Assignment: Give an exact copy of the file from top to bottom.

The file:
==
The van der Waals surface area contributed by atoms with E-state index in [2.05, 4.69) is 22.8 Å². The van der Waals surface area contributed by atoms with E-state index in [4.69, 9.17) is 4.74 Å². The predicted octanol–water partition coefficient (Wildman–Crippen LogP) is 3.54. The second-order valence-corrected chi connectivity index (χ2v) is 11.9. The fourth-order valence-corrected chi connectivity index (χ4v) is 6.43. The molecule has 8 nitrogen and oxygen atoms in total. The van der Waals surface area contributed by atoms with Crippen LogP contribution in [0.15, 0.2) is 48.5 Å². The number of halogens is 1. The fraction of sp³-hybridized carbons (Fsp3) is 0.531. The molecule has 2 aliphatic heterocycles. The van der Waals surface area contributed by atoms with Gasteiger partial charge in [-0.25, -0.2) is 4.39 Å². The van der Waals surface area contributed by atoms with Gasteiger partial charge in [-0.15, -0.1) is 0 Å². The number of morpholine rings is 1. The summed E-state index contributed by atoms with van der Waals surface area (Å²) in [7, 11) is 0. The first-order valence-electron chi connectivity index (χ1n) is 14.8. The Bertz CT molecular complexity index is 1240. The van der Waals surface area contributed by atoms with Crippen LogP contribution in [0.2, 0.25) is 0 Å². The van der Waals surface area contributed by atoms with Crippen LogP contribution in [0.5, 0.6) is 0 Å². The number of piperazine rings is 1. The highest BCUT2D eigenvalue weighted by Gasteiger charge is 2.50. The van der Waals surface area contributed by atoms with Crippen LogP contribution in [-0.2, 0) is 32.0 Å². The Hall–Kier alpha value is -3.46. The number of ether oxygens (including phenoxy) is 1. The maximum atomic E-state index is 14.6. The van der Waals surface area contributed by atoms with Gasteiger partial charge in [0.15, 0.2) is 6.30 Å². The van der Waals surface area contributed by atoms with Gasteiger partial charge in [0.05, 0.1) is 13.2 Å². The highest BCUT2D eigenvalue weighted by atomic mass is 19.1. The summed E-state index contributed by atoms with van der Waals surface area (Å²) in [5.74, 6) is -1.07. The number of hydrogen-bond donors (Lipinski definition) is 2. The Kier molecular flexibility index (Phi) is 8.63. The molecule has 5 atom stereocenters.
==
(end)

The van der Waals surface area contributed by atoms with E-state index in [2.05, 4.69) is 22.8 Å². The van der Waals surface area contributed by atoms with E-state index in [4.69, 9.17) is 4.74 Å². The predicted octanol–water partition coefficient (Wildman–Crippen LogP) is 3.54. The second-order valence-corrected chi connectivity index (χ2v) is 11.9. The fourth-order valence-corrected chi connectivity index (χ4v) is 6.43. The molecule has 8 nitrogen and oxygen atoms in total. The van der Waals surface area contributed by atoms with Crippen LogP contribution in [0.15, 0.2) is 48.5 Å². The number of halogens is 1. The fraction of sp³-hybridized carbons (Fsp3) is 0.531. The molecule has 2 aliphatic heterocycles. The van der Waals surface area contributed by atoms with Gasteiger partial charge in [-0.25, -0.2) is 4.39 Å². The van der Waals surface area contributed by atoms with Gasteiger partial charge in [-0.15, -0.1) is 0 Å². The number of morpholine rings is 1. The summed E-state index contributed by atoms with van der Waals surface area (Å²) in [7, 11) is 0. The first-order valence-electron chi connectivity index (χ1n) is 14.8. The Bertz CT molecular complexity index is 1240. The van der Waals surface area contributed by atoms with Crippen LogP contribution in [0.2, 0.25) is 0 Å². The van der Waals surface area contributed by atoms with Crippen LogP contribution in [0.5, 0.6) is 0 Å². The number of piperazine rings is 1. The highest BCUT2D eigenvalue weighted by Gasteiger charge is 2.50. The van der Waals surface area contributed by atoms with Crippen LogP contribution in [-0.2, 0) is 32.0 Å². The Hall–Kier alpha value is -3.46. The number of ether oxygens (including phenoxy) is 1. The maximum atomic E-state index is 14.6. The van der Waals surface area contributed by atoms with Gasteiger partial charge in [0.15, 0.2) is 6.30 Å². The van der Waals surface area contributed by atoms with Gasteiger partial charge in [0.05, 0.1) is 13.2 Å². The highest BCUT2D eigenvalue weighted by atomic mass is 19.1. The summed E-state index contributed by atoms with van der Waals surface area (Å²) in [5.74, 6) is -1.07. The number of hydrogen-bond donors (Lipinski definition) is 2. The Kier molecular flexibility index (Phi) is 8.63. The molecule has 5 atom stereocenters.